Results: A total of 249 complete survey responses were analyzed. A total of 40% of editors (17/43) surveyed were not aware that they were listed as an editor for the particular journal in question. A total of 21.8% of authors (45/206) confirmed a lack of peer review. Whereas 77% (33/43) of all surveyed editors were at least somewhat familiar with predatory journals, only 33.0% of authors (68/206) were somewhat familiar with them (P<.001). Only 26.2% of authors (54/206) were aware of Beall’s list of predatory journals versus 49% (21/43) of editors (P<.001). A total of 30.1% of authors (62/206) believed their publication was published in a predatory journal. After defining predatory publishing, 87.9% of authors (181/206) surveyed would not publish in the same journal in the future.

Conclusions: Authors publishing in suspected predatory journals are alarmingly uninformed in terms of predatory journal quality and practices. Editors’ increased familiarity with predatory publishing did little to prevent their unwitting listing as editors. Some suspected predatory journals did provide services akin to open access publication. Education, research mentorship, and a realignment of research incentives may decrease the impact of predatory publishing.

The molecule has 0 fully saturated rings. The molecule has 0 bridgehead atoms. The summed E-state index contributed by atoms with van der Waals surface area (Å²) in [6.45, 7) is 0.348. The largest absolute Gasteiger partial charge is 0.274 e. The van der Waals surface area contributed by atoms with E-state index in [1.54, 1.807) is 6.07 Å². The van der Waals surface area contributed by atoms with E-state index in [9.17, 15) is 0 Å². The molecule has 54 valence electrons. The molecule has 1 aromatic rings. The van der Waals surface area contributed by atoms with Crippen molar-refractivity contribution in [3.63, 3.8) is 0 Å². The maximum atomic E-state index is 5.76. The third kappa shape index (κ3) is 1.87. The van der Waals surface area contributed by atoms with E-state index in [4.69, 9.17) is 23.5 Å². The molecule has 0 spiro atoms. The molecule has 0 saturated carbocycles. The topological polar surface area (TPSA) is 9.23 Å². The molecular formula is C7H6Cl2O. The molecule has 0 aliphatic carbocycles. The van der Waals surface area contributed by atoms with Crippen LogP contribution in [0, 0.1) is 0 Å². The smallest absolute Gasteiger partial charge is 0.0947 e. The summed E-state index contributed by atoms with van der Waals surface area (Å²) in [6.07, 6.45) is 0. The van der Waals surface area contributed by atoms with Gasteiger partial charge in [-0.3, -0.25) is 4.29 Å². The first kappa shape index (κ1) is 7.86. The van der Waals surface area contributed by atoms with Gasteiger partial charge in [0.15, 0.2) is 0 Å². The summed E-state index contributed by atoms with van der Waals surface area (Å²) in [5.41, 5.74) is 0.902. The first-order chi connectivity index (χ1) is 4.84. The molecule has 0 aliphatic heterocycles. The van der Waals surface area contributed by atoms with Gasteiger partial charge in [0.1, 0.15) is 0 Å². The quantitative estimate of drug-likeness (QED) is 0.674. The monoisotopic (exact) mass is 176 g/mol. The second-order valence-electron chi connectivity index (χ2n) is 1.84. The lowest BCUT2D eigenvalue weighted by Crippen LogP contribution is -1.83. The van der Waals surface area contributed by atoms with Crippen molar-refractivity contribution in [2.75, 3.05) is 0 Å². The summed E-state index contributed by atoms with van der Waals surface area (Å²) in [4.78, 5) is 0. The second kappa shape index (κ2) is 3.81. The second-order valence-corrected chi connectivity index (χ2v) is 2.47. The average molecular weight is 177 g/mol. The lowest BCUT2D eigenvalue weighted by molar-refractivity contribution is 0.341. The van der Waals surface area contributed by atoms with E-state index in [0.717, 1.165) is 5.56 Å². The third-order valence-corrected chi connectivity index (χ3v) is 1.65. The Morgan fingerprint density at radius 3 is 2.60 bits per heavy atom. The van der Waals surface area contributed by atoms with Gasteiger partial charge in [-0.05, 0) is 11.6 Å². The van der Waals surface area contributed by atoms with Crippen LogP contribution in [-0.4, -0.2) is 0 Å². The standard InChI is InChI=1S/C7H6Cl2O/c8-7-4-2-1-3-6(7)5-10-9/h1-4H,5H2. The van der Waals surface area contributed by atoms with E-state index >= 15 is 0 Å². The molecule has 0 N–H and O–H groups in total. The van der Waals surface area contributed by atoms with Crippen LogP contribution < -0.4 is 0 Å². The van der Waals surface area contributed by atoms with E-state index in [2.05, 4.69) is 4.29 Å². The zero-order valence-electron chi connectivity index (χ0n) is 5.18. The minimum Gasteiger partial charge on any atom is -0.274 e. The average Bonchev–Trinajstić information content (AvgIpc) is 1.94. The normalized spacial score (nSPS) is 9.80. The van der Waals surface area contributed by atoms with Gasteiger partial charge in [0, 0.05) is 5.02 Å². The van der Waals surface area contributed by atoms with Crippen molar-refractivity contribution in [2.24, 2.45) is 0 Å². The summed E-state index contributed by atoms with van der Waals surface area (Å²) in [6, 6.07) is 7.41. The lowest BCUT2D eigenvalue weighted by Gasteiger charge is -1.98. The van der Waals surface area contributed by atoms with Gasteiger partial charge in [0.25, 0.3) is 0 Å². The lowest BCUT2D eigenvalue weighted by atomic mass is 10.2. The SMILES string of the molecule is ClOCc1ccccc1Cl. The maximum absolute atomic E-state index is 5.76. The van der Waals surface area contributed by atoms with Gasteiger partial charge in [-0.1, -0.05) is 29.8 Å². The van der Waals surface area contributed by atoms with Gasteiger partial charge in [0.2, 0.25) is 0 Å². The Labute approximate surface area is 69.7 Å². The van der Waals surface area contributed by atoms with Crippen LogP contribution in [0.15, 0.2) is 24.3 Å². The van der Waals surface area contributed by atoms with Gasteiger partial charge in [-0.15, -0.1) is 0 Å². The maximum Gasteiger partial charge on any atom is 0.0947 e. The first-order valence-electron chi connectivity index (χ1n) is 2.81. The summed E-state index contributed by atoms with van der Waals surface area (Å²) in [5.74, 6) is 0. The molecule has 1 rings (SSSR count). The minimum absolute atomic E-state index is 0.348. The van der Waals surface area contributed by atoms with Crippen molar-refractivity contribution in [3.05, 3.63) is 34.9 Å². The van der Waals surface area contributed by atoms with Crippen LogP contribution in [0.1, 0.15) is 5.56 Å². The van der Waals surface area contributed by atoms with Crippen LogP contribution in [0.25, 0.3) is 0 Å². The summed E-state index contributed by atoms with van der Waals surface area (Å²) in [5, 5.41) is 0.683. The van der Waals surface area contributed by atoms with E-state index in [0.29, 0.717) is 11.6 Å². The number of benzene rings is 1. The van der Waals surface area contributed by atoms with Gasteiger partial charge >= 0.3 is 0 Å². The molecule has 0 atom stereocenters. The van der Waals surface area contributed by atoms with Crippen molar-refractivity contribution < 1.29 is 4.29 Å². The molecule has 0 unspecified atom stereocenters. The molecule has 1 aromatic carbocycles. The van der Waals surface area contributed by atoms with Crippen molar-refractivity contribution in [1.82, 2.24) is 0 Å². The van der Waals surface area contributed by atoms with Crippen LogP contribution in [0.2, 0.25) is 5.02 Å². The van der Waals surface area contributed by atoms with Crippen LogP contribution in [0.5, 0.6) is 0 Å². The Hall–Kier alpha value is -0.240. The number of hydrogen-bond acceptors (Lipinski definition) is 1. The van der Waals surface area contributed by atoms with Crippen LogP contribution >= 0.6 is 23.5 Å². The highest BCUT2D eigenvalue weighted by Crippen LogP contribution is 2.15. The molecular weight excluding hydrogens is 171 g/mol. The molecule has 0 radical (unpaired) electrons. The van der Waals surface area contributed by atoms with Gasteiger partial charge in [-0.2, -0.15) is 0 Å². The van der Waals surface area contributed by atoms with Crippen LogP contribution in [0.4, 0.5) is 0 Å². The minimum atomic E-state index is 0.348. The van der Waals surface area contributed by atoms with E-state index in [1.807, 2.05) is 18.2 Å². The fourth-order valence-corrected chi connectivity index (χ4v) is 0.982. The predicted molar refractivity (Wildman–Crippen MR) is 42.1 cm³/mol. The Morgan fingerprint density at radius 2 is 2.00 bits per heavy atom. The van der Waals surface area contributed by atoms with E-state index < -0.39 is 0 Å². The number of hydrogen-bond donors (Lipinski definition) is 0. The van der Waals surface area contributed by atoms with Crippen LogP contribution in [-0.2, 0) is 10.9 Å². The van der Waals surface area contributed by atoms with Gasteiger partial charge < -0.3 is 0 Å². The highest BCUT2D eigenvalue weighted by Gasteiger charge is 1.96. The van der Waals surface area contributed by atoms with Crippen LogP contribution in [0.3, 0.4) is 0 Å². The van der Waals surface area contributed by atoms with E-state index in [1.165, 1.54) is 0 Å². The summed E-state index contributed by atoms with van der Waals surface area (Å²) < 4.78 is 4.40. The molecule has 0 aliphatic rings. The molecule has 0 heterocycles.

Academic Libraries’ Stance toward the Future

Abstract:  The literature about academic libraries takes a strong interest in the future, yet little of it reflects on academic libraries’ underlying stance toward the years ahead: is there a sense of change or continuity? Is there optimism or pessimism? Consensus or divergence? This article explores these questions using data from interviews with a broad range of practitioners, commentators, and experts. Some see libraries as fundamentally unchanging, while others perceive innovation as a given. There is little consensus about upcoming trends. Some interviewees doubt libraries’ ability to deal with change, but others feel considerable optimism.